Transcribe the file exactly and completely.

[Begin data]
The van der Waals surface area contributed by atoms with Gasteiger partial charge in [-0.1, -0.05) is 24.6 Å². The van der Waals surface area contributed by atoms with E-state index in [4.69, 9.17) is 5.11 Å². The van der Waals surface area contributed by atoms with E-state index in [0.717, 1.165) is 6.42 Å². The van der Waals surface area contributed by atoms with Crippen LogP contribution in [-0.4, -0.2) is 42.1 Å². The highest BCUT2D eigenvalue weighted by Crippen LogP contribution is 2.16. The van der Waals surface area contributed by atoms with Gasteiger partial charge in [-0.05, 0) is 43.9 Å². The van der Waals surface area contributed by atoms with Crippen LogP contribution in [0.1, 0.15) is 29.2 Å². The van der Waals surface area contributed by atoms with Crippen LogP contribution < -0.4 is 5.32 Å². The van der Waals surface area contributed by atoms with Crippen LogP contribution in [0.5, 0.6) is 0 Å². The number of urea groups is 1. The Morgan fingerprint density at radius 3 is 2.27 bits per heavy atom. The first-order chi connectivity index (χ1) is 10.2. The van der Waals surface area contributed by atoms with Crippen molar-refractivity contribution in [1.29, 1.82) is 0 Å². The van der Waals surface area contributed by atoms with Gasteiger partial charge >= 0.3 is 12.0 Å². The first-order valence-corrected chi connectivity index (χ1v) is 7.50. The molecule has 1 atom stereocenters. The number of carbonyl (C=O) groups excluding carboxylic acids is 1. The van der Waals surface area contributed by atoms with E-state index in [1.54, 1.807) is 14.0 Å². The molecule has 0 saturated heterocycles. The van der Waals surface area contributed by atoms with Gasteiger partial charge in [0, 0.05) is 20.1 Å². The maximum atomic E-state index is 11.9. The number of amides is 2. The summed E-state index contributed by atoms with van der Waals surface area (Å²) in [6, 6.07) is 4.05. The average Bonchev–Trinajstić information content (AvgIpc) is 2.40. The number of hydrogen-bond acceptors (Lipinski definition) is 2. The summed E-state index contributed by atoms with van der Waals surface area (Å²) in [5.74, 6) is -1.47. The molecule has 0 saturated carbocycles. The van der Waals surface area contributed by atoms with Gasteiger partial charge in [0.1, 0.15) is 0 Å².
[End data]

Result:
The van der Waals surface area contributed by atoms with Gasteiger partial charge in [-0.1, -0.05) is 24.6 Å². The van der Waals surface area contributed by atoms with E-state index in [4.69, 9.17) is 5.11 Å². The van der Waals surface area contributed by atoms with E-state index in [0.717, 1.165) is 6.42 Å². The van der Waals surface area contributed by atoms with Crippen LogP contribution in [-0.4, -0.2) is 42.1 Å². The highest BCUT2D eigenvalue weighted by Crippen LogP contribution is 2.16. The van der Waals surface area contributed by atoms with Gasteiger partial charge in [-0.05, 0) is 43.9 Å². The van der Waals surface area contributed by atoms with Crippen LogP contribution in [0.1, 0.15) is 29.2 Å². The van der Waals surface area contributed by atoms with Crippen LogP contribution < -0.4 is 5.32 Å². The van der Waals surface area contributed by atoms with Crippen LogP contribution in [0.5, 0.6) is 0 Å². The number of urea groups is 1. The Morgan fingerprint density at radius 3 is 2.27 bits per heavy atom. The first-order chi connectivity index (χ1) is 10.2. The van der Waals surface area contributed by atoms with Crippen molar-refractivity contribution in [1.29, 1.82) is 0 Å². The van der Waals surface area contributed by atoms with Gasteiger partial charge >= 0.3 is 12.0 Å². The first-order valence-corrected chi connectivity index (χ1v) is 7.50. The molecule has 1 atom stereocenters. The number of carbonyl (C=O) groups excluding carboxylic acids is 1. The van der Waals surface area contributed by atoms with E-state index in [1.54, 1.807) is 14.0 Å². The molecule has 0 saturated heterocycles. The van der Waals surface area contributed by atoms with Gasteiger partial charge in [0, 0.05) is 20.1 Å². The maximum atomic E-state index is 11.9. The number of amides is 2. The summed E-state index contributed by atoms with van der Waals surface area (Å²) in [6, 6.07) is 4.05. The average Bonchev–Trinajstić information content (AvgIpc) is 2.40. The number of hydrogen-bond acceptors (Lipinski definition) is 2. The summed E-state index contributed by atoms with van der Waals surface area (Å²) in [5.74, 6) is -1.47. The molecule has 0 saturated carbocycles. The van der Waals surface area contributed by atoms with Gasteiger partial charge in [0.1, 0.15) is 0 Å².